An Unconventional Heroine, Julia Wins Over Venice 70

“I can’t say that I’m a woman, but I’m also not a man. I’m something… I’m a creation of God, but a warped creation of God. God wasn’t paying attention when I was born.” — Julia

I love it when a film has a backstory that is just as interesting as the one it is telling on the screen. The German documentary Julia tells the fascinating true life tale of a beautiful Lithuanian transexual prostitute living in Berlin, and accompanies her voyage through nearly ten years, thanks to the lens and love of filmmaker J. Jackie Baier. The film screens as a World Premiere at the 70th edition of the Venice Film Festival, in the “Venice Days – Giornate degli Autori” sidebar.

The backstory of this at times infuriating, at others desperately touching film involves Baier, herself a transexual, who shared life, work and experience with Julia, her subject but also her friend. The tenderness between the two is palpable and transcends the screen, jumping out at the audience in wonderfully candid outburst of emotions. The cinematography (by Dieter Vervuurt and Th. Schneider) is intimate, the music (by Christopher Franke and Princessin Hans) eerily evokes a Wong Kar-wai sequence and the true brilliance of Julia is a personal favorite theme in films: Making “the Other” accessible, exploring our differences, so that we may celebrate them instead of punishing each other.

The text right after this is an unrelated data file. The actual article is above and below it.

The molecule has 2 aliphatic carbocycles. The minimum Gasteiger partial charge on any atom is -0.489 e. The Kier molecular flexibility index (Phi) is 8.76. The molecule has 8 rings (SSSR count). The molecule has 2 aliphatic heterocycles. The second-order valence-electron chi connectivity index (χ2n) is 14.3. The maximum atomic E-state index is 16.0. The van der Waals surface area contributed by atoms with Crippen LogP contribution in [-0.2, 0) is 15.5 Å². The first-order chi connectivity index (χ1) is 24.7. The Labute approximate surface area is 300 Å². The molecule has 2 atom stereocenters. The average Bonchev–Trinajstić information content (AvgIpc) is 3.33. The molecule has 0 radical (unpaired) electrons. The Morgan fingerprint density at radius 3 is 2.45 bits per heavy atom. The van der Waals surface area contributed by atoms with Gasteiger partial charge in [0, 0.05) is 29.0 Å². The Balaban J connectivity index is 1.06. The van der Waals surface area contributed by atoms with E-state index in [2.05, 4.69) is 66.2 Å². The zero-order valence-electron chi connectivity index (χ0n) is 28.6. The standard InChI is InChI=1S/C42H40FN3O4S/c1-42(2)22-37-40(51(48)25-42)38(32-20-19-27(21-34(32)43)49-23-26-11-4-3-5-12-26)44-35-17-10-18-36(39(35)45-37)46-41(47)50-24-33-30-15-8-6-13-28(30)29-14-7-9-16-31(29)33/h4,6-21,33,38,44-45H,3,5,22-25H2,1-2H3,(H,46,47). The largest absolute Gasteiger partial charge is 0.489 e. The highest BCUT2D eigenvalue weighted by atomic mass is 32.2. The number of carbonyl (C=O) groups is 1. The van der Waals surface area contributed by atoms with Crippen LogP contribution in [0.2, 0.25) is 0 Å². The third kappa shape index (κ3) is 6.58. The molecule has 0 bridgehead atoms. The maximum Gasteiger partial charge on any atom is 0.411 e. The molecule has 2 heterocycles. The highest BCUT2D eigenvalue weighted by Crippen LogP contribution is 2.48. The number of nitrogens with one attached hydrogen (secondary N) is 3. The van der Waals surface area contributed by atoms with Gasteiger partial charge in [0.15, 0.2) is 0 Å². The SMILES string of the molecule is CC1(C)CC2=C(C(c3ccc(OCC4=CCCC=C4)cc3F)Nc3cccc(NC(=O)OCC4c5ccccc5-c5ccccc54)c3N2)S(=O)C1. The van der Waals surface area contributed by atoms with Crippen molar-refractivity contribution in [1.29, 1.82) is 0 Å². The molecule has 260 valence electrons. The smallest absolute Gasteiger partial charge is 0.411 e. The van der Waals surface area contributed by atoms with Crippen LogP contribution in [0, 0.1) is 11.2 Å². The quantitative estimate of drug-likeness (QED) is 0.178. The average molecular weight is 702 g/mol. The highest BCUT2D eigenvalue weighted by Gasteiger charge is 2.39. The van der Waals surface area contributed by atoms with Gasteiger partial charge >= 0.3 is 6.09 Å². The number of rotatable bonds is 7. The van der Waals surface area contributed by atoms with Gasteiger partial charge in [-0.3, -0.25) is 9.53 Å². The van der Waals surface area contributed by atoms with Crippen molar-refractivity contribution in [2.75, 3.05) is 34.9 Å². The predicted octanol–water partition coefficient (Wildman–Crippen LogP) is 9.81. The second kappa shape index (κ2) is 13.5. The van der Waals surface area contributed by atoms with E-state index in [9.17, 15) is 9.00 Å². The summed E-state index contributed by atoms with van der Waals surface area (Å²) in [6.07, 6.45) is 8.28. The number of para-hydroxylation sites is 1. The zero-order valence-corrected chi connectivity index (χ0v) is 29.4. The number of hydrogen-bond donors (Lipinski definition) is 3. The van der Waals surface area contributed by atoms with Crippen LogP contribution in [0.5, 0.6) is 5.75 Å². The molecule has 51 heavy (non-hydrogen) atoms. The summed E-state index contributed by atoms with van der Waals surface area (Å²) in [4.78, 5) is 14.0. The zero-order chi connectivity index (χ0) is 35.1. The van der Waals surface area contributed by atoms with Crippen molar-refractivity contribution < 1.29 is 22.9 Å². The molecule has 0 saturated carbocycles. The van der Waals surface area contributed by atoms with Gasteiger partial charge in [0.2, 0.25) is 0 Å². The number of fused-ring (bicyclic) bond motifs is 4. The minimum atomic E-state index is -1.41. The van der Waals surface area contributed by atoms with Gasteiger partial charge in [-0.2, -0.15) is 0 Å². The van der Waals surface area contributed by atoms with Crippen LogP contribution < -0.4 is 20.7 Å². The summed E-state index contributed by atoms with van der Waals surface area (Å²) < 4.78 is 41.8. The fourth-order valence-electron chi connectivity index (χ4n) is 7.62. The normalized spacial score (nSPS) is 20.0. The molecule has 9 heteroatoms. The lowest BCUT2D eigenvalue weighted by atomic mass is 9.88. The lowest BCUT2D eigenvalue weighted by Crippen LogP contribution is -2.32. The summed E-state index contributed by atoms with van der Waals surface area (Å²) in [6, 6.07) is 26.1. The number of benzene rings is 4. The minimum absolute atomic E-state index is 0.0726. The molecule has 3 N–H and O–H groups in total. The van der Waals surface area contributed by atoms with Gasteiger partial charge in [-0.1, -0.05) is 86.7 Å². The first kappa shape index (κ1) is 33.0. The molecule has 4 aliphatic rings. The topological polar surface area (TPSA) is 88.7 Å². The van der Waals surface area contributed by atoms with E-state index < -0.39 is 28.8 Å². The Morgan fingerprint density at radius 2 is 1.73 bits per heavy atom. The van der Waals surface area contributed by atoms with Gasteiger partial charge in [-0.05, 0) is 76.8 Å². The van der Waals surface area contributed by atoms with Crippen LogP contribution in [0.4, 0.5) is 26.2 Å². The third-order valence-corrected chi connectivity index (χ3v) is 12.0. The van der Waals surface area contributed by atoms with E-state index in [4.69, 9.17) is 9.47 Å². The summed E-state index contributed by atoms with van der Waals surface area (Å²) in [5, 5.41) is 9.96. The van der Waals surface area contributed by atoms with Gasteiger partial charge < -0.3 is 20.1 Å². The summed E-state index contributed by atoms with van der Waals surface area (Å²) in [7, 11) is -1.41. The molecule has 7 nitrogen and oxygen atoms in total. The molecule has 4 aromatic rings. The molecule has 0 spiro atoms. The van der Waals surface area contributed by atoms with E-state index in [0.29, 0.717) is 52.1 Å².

For the entire piece, check out the Huffington Post.

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